Chicago ministers have joined clergy from across the country in calling out Rev. Franklin Graham for not condemning the actions of the Proud Boys against historical black churches.

Clergy said Graham is long overdue to speak out against the incidents; the most recent happened in Washington, D.C., earlier this month, when the Proud Boys destroyed Black Lives Matter banners at two historical black churches.

Faith leaders will gather in Washington, D.C., next month during the Dr. Martin Luther King Jr. weekend to tout the urgency of their message of healing and reconciliation. Their action will happen as the nation gets ready to inaugurate Joe Biden, the 46th president, on Jan. 20.

Rev. Ira Acree, of Greater St. John Bible Church, said he and a growing contingency of faith leaders have been organizing since Thanksgiving a movement that is calling upon clergy to commit to calling the country to healing and reconciliation.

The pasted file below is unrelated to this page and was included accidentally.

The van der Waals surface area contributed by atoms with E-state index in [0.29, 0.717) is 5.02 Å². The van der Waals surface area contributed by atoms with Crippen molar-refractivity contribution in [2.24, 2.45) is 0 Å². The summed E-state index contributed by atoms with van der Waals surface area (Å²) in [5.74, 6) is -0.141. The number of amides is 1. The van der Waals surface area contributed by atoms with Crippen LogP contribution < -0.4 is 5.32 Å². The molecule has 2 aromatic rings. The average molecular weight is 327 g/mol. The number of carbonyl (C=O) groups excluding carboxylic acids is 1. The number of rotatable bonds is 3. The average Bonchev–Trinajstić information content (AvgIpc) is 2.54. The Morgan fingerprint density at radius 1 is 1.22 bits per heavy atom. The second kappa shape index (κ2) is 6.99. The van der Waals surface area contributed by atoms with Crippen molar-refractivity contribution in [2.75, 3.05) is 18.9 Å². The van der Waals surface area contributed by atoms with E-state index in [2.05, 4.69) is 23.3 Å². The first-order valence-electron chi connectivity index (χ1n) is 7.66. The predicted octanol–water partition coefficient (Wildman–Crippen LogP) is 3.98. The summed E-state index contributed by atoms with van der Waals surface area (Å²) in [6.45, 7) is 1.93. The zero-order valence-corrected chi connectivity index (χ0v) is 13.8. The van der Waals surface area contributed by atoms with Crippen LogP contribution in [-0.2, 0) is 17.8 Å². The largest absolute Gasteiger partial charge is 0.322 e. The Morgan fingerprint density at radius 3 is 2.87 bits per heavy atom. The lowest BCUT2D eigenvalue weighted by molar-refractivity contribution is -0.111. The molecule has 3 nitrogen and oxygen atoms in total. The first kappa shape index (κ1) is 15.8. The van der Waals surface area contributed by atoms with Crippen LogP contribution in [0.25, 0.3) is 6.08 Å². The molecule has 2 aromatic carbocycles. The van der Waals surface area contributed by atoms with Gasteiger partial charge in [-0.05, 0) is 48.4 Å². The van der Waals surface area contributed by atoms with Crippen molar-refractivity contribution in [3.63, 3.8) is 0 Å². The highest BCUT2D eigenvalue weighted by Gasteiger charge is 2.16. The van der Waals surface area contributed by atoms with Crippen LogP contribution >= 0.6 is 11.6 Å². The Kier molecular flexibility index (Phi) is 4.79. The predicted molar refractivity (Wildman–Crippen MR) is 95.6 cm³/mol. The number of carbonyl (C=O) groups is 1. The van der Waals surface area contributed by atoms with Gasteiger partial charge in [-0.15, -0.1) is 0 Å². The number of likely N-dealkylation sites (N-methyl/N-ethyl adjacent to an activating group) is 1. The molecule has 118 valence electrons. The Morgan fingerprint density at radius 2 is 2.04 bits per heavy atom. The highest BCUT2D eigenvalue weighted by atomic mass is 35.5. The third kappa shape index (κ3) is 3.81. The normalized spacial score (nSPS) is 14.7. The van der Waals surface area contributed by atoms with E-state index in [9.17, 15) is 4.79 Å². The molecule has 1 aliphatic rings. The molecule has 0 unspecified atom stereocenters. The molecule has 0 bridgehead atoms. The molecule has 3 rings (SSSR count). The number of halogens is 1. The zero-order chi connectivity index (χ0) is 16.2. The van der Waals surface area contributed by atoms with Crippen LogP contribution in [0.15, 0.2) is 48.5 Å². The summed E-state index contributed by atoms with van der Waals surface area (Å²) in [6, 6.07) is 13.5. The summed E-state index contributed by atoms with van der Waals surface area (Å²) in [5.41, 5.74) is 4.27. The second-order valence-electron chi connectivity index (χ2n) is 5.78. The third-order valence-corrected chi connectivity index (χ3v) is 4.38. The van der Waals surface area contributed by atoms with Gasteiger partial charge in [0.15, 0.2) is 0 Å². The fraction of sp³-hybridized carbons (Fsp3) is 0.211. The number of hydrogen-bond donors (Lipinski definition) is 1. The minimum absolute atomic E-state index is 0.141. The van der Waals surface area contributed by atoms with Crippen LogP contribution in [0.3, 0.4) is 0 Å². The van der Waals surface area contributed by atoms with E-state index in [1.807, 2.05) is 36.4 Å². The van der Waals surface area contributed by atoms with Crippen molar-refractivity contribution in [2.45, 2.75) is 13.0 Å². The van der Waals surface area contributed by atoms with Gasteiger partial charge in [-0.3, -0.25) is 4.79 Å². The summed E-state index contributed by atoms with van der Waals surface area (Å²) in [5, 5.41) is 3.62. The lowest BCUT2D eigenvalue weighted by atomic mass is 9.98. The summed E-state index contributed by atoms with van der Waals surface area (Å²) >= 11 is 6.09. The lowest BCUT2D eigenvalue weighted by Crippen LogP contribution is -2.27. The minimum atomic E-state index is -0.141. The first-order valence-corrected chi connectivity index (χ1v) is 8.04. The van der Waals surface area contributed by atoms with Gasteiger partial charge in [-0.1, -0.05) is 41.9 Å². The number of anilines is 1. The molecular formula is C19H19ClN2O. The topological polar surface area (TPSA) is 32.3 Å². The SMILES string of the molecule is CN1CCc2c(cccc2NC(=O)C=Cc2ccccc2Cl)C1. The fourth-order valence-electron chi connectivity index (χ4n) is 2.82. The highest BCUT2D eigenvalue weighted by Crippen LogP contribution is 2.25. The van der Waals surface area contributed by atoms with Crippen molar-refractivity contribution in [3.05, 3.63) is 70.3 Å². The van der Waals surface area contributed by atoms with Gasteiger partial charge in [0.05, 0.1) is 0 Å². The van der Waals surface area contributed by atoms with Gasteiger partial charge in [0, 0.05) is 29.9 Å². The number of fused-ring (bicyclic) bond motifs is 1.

“While we plan to come to come to Washington for the inauguration … it will not be to participate in a celebration but to engage in invocation. We believe that it will take responsible and courageous people of faith to save the soul of America,” Acree said in a statement.

“It is imperative that we begin to hold faith leaders accountable when they act recklessly. That’s also why we are calling upon Rev. Franklin Graham to condemn the recent deplorable actions of the Proud Boys against the historical black churches. Since he’s been so adamant and vocal about religious freedom, why won’t he exercise his freedom and express some righteous indignation regarding the despicable acts committed by these cowards?” Acree said.

Rev. Marshall Hatch, senior pastor of the New Mount Pilgrim Baptist Church, said, “Franklin Graham must repent or be repudiated for his support of racism and white supremacy. The immorality of his support for hate groups like the Proud Boys is a disgrace to his father’s (Billy Graham) memory.”

Faith leaders have started a petition to join interfaith leaders in a covenant of faith for healing and reconciliation. You can access the petition at: